Autumn Royal: The Badness of Dorothy Porter
Dorothy Porter’s poetics affirm the extremities of my corporal existence. I cannot escape my body but I can read Porter’s lyrics and become intimate with the pulsations, aches and fluids of my own mortality. Lines from the title poem in Porter’s poetry collection, Crete (1996), allow me to express my feelings towards her poetry: ‘Finding a vein /I find you…O flash! O honey!’
When discussing her verse novels, Dorothy Porter explicitly stated that she loved to ‘write bad’. It was Porter’s fearless exploration of the ‘bad’, the erotic taboo, that allowed her to take charge of the verse novel, and by doing so, create a space for discussion about poetry and queer sexuality.
In a paper presented at the Tasmanian Readers’ and Writers’ Festival in August of 1999, Porter spoke openly about an era in her life where – in an attempt to gain a wider readership and more financial stability from her writing – she wrote the two young adult novels Rookwood (1991) and The Witch Number (1993). As Porter explains, despite her attempts to consciously write for a young adult audience, The Witch Number was still criticised for being too subversive. Porter believes that this rejection of The Witch Number was due to her exploration of witchcraft and menstruation and she was happy for this view to be proved wrong. However it was this rejection of The Witch Number that drove Porter to write against everything she considered ‘good’, to only write for herself – and what Porter wanted to write was poetry that would drip and make sticky freshly mopped tiles:
‘I wanted ingredients that stank to high heaven of badness. I wanted graphic sex. I wanted explicit perversion. I wanted putrid language. I wanted stenching murder. I wanted to pour out my heart. I wanted to take the piss. I wanted lesbians who weren’t nice to other women. I wanted glamorous nasty men who even lesbians want to fuck. I wanted to say that far too much Australian poetry is a dramatic cure for insomnia. But I still wanted to write the book in poetry.’
The ‘book’ that Porter is referring to is the award winning, best selling The Monkey’s Mask written in 1994, two years after the publication of her first verse novel Akhenaten in 1992. Before her death in in 2008, Porter had written numerous poetry collections, libretti, and three more verse novels: What a Piece of Work (1999), Wild Surmise (2002) and El Dorado (2007). In all of these verse novels, Porter mounts a poetic examination and celebration of taboo bodily functions and desires and as such, creates a narrative for non-heteronormative sexuality.
The verse novel or verse narrative, though still a relatively new term, originates from one of the oldest traditions of writing – the epic poem. For the sake of definition, a verse novel is a narrative told through poetry. Although many contemporary verse novels, like Porter’s, are composed in various forms of free verse, the narrative may also be expressed in more traditional metres and stanzas, such as the Onegin stanzas in Vikran Seth’s The Golden Gate (1986). There is no restriction placed on the form or the content of a verse novel, the most basic foundation of this genre is that a linear or non-linear narrative is expressed through poetic verse.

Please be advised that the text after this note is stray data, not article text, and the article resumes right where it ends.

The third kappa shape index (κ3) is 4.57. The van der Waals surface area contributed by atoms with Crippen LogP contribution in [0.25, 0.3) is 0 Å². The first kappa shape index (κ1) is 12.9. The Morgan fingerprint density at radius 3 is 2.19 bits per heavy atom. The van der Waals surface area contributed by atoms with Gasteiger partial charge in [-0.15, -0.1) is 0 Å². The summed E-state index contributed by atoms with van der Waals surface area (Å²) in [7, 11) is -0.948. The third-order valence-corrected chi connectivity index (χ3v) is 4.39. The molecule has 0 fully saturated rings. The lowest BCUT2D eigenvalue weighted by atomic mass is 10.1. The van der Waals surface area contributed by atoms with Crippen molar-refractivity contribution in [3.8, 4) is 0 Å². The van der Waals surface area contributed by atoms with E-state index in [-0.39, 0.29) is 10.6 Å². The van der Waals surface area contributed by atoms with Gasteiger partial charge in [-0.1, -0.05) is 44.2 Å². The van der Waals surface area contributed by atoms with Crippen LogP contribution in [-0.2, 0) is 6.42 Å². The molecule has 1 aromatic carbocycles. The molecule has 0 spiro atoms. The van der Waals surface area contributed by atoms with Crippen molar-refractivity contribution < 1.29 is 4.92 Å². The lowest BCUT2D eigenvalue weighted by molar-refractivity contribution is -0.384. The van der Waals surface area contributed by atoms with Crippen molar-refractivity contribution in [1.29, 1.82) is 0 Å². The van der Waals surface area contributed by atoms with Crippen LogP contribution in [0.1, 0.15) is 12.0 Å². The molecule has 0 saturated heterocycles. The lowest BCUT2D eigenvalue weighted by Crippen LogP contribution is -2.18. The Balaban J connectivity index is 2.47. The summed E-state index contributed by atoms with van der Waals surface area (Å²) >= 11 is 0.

Porter’s use of the verse novel has allowed her to self-reflexively employ a marginalised form of writing – poetry – to provide a narrative and voice for her marginalised protagonists. Throughout all of her five verse novels each of Porter’s protagonists experience non-heteronormative sexual desires – the incestual yearnings in Akhenaten and What a Piece of Work, the lesbian relationships in The Monkey’s Mask, Wild Surmise and El Dorado – and Porter presents a poetic exploration of these yearnings by injecting her lyrics full of abject erotic imagery – open and bleeding bodies intimately connected.
Just as all of Porter’s verse novels explore the erotic taboo, they are also a play on popular genre. Porter’s experimentation with genre hybridity is most notably seen within her noir detective verse novels, The Monkey’s Mask and El Dorado. Both verse novels express a form of unconventional narrative, and provide a supportive foundation for Porter’s use of queer erotic imagery. Porter’s detective protagonists, private investigator, Jill Fitzpatrick (The Monkey’s Mask) and Detective Inspector Bill Buchanan (El Dorado) are both unsuspecting readers of poetry, yet it is their deconstruction of poetry that provides an alternative resolution, both to their criminal investigations and their non-heteronormative sexual desires. The Monkey’s Mask contains one of Porter’s most quoted poems:
‘Sex and poetry’
I never knew poetry
opening your legs
opening your grave
I never knew poetry
as sticky as sex.
This poem is an embodiment of Porter’s views on writing bad and exemplifies her blending of poetry and the erotic taboo. It is this technique, along with Porter’s use of genre hybridity that allows Porter’s poetic experimentations to destabilise conventional limitations of poetry and to create an alternative platform for queer sexuality and the gender narrative in Australian literature.